Therefore, liability may arise on the part of the occupier whether or not there is lawful authority for the victim to be there on the occupier's property. The occupier has to act reasonably to protect any person that may come on to the occupier's property if they are aware that this is happening and that there is a danger present.

If you or a member of your family has suffered an accident on private property, you may be able to claim accident compensation from the owner or occupier of those premises, under the rules of the Occupiers’ Liability Act.

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What defines private property?

The list of premises which are governed by the Occupiers’ Liability Act is varied, but as well as the obvious ones such as shops, car parks, warehouses, buildings, and even private dwellings, it also covers scaffolding, docksides, ships, aircraft and many other forms of fixed or moveable structures. The Act also applies to injuries on owner-occupier land.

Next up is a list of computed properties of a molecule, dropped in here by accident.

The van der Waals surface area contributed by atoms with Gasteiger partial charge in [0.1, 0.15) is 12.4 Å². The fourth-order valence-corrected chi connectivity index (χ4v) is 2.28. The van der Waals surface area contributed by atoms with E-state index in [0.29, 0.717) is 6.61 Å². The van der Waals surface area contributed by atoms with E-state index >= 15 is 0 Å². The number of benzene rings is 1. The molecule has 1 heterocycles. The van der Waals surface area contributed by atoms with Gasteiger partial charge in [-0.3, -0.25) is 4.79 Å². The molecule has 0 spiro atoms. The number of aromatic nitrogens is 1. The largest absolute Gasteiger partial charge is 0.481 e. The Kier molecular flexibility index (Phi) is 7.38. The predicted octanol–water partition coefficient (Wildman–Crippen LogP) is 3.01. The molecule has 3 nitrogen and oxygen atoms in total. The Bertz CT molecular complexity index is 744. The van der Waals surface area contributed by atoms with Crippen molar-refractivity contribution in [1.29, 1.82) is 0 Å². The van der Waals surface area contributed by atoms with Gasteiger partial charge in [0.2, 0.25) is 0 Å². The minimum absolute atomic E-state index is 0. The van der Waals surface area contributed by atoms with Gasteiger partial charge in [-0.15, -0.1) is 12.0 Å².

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Who is an occupier?

Because the type of private property is so varied, so too is the list of types of occupiers. They may be a local authority, a company as in the case of a store or car park, or even an individual in the event of an accident in someone’s home. A tenant under a lease can be an occupier but the landlord may also still retain some responsibility for the safety of the structure or fittings within the premises under the terms of the lease.

If you have been injured on private property, such as a slipping injury in a supermarket, or a tripping accident in a store, contact Clear Answers for private property accident claim advice and whether your claim for compensation can be brought under the Occupiers’ Liability Act.

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Slip, trip and fall accidents